Anyone who’s listened to the Hamilton soundtrack or seen Lin-Manuel Miranda’s musical masterpiece—so, basically, anyone on the Earth—has heard about Alexander Hamilton’s no-good dad. Ham acknowledges that he was a Scotsman, but there’s a lot more to learn about James Hamilton, Sr.

When James Hamilton met Rachel Faucett Levien, she was already married to Danish plantation owner John Levien. The two lived with their son, Peter, on his property, oddly named Contentment, but their marriage was far from happy; once Rachel decided she didn’t want to live with her hubby, he threw her in jail and called her a whore. When she got out of prison, she met James, the fortune-seeking fourth son of a minor Scottish lord.

Decades later, Alexander Hamilton described his father thus in a letter to his longtime friend William Jackson: “Himself, being a younger son of a numerous family, was bred to trade.” Ron Chernow noted in Alexander Hamilton, the biography that inspired Miranda, that “many young aristocrats flocked to the West Indian sugar islands, seduced by a common fantasy: they would amass a quick fortune, then return to Europe, flush with cash, and snap up magnificent estates.” At the time, James was staying with a Hamilton cousin who was a big deal in island government; James had hoped his relative would help set him up in business as a merchant. 

But James Hamilton wasn’t a responsible businessman; he was a deadbeat charmer who wound up making his historical mark through his progeny. Alex wrote to Jackson that his father was “from too generous and too easy a temper, [so] he failed in business, and at length fell into indigent circumstances.” In another note to a Scottish uncle, Alexander quipped, “You no doubt have understood that my father’s affairs at a very early day went to wreck.”

A map of the Scottish Clan Hamilton's lands. Image via ScotClans.

After she exited prison, Rachel went to go live with James, and the two had a pair of sons—our dear Alex, and James Jr. Technically, Alexander and J.J. were illegitimate, since they were born before John Levien divorced their mom in 1759. Divorce, which required money and influence, wasn’t an easy option for Rachel, so she and James lived as common-law spouses. Technically, since she was supposedly the party at fault for the breakdown of her first marriage, she couldn’t remarry, but local authorities seem to have accepted her relationship with James. A church record from a neighboring island, St. Eustatius, lists them as “James Hamilton and Rachel Hamilton his wife.” In the aforementioned letter to Jackson, Alex claimed his parents did get married at one point.

The Hamiltons lived together as a foursome until James decided to up and move them to St. Croix in 1765. No one’s sure just what went wrong, but, in 1766, James himself went back to St. Kitts (now a two-in-one nation with Nevis) without his family. He never came back, and Rachel died in 1768 of fever, leaving the littlest Hamiltons to fend for themselves.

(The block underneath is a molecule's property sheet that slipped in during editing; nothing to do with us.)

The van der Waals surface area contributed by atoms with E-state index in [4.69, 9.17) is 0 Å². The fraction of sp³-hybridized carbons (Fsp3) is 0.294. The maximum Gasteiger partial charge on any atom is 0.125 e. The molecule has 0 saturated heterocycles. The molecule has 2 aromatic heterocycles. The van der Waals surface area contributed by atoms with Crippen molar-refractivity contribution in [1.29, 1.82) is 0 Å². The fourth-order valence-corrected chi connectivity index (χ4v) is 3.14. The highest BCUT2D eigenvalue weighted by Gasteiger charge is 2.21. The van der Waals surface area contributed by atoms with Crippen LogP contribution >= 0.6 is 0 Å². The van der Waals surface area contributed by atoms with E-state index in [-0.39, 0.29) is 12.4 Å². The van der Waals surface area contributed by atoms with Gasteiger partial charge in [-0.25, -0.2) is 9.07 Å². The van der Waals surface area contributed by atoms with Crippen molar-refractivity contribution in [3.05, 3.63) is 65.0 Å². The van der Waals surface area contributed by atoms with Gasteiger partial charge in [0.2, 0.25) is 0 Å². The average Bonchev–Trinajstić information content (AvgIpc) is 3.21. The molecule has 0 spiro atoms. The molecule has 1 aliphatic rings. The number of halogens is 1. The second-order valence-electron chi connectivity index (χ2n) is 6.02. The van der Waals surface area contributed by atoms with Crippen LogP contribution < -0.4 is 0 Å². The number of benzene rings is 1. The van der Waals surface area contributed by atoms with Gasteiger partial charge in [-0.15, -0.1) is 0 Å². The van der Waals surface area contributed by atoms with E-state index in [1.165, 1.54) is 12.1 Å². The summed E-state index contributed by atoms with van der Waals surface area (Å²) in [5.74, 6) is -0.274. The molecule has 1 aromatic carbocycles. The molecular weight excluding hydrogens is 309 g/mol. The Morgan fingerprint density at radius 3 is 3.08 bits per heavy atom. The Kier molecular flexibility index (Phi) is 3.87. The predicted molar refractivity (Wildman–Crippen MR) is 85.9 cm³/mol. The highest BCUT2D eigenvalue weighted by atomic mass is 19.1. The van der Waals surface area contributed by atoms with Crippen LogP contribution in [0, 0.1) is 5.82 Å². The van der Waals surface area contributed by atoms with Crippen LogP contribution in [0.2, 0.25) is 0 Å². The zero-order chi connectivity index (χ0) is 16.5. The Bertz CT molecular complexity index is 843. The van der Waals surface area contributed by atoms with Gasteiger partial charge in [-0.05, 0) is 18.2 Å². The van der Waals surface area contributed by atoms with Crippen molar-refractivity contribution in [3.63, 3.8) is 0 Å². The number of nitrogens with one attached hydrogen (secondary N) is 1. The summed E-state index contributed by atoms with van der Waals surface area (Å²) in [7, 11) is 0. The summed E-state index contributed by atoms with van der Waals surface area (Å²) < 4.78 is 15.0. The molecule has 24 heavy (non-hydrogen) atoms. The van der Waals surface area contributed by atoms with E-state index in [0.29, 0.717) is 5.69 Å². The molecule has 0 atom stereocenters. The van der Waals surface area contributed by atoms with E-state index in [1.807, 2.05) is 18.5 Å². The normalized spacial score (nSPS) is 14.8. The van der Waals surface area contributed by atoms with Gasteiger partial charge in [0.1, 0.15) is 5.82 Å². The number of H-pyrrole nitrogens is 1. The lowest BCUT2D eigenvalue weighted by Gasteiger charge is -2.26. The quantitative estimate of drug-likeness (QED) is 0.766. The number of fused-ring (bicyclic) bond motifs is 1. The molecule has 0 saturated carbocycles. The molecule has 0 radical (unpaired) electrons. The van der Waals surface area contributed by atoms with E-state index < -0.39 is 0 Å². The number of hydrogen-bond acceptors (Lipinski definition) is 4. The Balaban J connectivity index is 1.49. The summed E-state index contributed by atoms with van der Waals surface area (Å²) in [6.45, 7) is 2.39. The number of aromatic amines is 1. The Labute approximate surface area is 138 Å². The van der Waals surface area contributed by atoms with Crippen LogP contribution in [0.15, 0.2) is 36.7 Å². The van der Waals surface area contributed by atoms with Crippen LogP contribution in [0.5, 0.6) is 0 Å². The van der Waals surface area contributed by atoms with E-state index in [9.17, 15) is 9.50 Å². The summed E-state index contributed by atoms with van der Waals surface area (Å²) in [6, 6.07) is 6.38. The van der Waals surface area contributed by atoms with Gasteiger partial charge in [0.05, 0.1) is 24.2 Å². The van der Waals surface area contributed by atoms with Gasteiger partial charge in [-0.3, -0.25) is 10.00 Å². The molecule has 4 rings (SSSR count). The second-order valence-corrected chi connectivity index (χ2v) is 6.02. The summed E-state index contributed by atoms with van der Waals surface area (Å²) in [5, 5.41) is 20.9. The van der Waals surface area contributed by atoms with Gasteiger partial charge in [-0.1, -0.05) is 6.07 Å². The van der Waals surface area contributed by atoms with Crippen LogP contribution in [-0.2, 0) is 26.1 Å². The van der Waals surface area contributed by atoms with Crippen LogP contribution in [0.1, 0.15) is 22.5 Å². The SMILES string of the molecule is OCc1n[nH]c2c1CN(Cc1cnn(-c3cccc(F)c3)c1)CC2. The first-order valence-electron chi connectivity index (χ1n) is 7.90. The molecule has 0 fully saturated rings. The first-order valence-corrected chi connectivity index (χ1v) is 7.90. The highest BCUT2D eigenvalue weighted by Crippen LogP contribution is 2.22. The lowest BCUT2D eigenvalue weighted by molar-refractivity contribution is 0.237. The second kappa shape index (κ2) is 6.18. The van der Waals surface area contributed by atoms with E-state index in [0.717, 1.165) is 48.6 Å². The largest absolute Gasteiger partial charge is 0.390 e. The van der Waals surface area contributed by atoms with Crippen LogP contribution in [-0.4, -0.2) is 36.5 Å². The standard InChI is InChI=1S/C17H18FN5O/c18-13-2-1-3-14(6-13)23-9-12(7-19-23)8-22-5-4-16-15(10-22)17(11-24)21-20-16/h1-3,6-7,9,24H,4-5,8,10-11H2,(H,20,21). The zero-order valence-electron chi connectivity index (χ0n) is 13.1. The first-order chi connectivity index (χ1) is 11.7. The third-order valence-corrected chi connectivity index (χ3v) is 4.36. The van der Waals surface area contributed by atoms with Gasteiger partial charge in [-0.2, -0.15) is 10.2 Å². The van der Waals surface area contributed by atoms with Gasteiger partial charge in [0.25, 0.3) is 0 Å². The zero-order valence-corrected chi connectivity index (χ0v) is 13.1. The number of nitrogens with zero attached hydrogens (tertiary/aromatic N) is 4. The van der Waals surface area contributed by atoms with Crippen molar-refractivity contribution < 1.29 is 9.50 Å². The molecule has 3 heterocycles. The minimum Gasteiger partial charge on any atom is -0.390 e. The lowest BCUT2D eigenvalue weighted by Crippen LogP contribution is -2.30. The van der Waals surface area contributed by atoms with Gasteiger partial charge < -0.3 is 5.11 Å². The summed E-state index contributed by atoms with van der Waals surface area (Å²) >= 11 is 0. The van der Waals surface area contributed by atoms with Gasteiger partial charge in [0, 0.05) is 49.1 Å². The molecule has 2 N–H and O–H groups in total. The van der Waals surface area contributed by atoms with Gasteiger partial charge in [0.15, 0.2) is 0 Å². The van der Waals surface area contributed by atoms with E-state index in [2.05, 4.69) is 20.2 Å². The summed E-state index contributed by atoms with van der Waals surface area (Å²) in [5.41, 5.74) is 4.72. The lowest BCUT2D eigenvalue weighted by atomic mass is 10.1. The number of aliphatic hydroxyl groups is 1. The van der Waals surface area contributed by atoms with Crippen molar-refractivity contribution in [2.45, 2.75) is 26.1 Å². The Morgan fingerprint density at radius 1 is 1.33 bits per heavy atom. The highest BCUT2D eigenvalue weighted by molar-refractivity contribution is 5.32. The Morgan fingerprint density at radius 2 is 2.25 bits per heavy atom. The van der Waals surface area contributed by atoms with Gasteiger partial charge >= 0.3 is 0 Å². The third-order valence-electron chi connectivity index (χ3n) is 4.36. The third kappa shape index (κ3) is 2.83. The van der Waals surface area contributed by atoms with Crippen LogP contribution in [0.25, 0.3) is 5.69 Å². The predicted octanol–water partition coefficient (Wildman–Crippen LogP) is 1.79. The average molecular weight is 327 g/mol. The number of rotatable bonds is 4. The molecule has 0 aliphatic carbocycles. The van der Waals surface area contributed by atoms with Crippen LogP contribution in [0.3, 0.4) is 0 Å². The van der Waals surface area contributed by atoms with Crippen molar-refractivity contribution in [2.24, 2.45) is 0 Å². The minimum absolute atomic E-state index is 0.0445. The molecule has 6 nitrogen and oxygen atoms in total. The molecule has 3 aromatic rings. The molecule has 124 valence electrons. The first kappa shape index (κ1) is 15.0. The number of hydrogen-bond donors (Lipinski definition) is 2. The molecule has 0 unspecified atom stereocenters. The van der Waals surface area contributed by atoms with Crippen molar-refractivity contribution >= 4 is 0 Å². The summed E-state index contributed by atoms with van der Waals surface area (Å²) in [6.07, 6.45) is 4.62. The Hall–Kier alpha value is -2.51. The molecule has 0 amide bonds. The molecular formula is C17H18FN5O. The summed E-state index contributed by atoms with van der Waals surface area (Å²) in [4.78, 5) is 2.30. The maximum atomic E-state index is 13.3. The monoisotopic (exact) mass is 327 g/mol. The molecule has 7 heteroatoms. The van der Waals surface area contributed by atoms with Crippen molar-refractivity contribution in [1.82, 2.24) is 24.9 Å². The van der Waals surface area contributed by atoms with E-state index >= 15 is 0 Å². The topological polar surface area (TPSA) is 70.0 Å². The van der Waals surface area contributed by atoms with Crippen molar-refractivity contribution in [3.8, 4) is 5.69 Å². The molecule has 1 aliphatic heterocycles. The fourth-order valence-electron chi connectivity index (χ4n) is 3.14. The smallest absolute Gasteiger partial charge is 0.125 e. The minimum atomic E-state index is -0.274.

Of course, we know what happened to brilliant, young Alexander, but James’s relationship with the famous son he abandoned was understandably never strong. James lived for a while in the Leeward Islands, which included St. Kitts; true to his personality, he mooched off of Alexander once his son got successful. In the aforementioned letter to Jackson, Alex recalled, “For some time he was supported by his friends in Scotland, and for several years before his death by me.” Alexander wasn’t under any illusions about the kind of man his dad was, but still had a relatively high opinion of him, writing, “It was his fault to have had too much pride and two large a portion of indolence—but his character was otherwise without reproach and his manners those of a Gentleman.”

In fact, Alexander’s dad wasn’t the only James Hamilton who used his family member’s fame to his own gain. The politician's big brother, James Jr., did the same. In a 1785 letter to his only full sibling, Alex wrote, “Nothing will make me happier than, as far as may be in my power, to contribute to your relief. I will cheerfully pay your draft upon me for fifty pounds sterling, whenever it shall appear.” In that same letter, Alex asked his brother, “But what has become of our dear father? It is an age since I have heared [sic] from him or of him, though I have written him several letters.” He mused, “Perhaps, alas! he is no more.” 

Alexander still felt bad for - and embarrassed by - the man who’d left him, stating, “My heart bleeds at the recollection of his misfortunes and embarrassments.” He finally told James, “Should he be alive inform him of my inquiries, beg him to write to me, and tell him how ready I shall be to devote myself and all I have to his accommodation and happiness.” Ever the good son!

Feature image via Tumblr.